Osteoarthritis (OA) is a joint disorder that develops when the protective cartilage in the joint wears down over time. It is also known as degenerative joint disease or "wear and tear" arthritis.
OA can begin with joint pain, swelling, or stiffness, which can progress to reduced joint function and mobility, and sometimes disability. The disease mostly affects the older population and is more likely to target joints that bear significant body weight, like the knees and hips.
Here are some of the joints that are most likely to develop OA:
Hands (ends of fingers and thumbs)
Research reveals that over 50 million US adults suffer from some form of arthritis¹. There are over 100 different types, but osteoarthritis is the most common, affecting nearly 33 million US adults². Although the damage to the joint is irreversible, osteoarthritis symptoms can be managed and the condition can be slowed.
You may have heard of rheumatologists treating people with osteoarthritis. Perhaps you’re wondering if you should see one. Let’s take a closer look at the role of a rheumatologist and how they could help you.
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Osteoarthritis is a joint disease that affects people differently. Some OA patients experience no limitations in their lives, while others suffer from significant pain and swelling which makes day-to-day life challenging.
Osteoarthritis symptoms develop gradually and tend to worsen over time. Symptoms include:
Pain — damaged joints may be very painful during or after movement
Stiffness — most noticeable after waking up or being inactive
Tenderness — when applying light pressure to or near the joint
Loss of flexibility — difficulty moving the joint through its full range of motion
Grating sensation — hearing a popping or crackling sound when you move
Bone spurs — feeling hard lumps forming around the affected joint
Swelling — caused by the inflammation or thickening of soft tissue or extra fluid in or around the joint
Muscles around the affected joint may appear wasted or thin, and it could give way when you put weight on it. This happens because the joint structure has become weaker and less stable.
Common causes of OA include aging, obesity, joint injuries and abnormalities, and genetic factors.
If you suspect you have arthritis, getting an accurate diagnosis is essential. This is because different forms of arthritis require specific treatments.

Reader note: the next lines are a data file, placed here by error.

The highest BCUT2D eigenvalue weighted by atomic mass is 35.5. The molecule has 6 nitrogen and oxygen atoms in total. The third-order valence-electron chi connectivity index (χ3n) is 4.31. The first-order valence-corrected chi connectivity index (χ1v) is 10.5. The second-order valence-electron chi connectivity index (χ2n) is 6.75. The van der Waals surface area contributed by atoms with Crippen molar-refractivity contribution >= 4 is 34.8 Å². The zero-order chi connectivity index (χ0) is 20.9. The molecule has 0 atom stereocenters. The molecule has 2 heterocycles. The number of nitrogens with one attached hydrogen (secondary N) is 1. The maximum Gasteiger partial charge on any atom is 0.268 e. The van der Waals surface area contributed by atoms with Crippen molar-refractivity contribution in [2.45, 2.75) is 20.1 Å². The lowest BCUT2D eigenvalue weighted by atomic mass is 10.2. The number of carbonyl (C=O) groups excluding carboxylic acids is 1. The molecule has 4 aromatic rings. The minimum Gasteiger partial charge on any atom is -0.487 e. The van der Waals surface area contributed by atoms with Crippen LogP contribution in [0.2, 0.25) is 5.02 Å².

Osteoarthritis diagnosis is usually based on:
Symptoms — your doctor will evaluate your symptoms and ask you questions to determine when they began, how they developed, and how they affect your daily life. They will also ask you if any factors make your symptoms worse or more manageable.
Physical examination — your doctor will check for bone spurs, swelling, tenderness, restricted movement, instability, and muscle weakening or thinning. This helps determine if you are suffering from OA, including the severity of your condition.
Your doctor may carry out a blood test to rule out other conditions, and in some cases, they may refer you to a specialist for different tests which may help to identify what is causing your symptoms and determine a suitable treatment plan.
Arthritis symptoms can be managed with the care of a general physician, but when the disease advances and the treatment options available from your doctor are no longer effective, you may need specialist care.
Your primary care physician may refer you to a rheumatologist if:
Your pain is persistent
Symptoms have not subsided and are worsening despite treatment
Your doctor is unable to diagnose the underlying cause
Symptoms are spreading more frequently or more severely
Your disorder is impacting your quality of life
You are unable to handle everyday tasks
You are becoming progressively housebound
If your primary care doctor wants to get a second opinion about your condition, they may consult with a rheumatologist to ensure you receive appropriate care.
Unlike your primary care doctor, a rheumatologist specializes in different types of arthritis, including osteoarthritis and other musculoskeletal conditions. If your OA diagnosis is unclear or requires specialist attention, it would be helpful to get the opinion of a rheumatologist.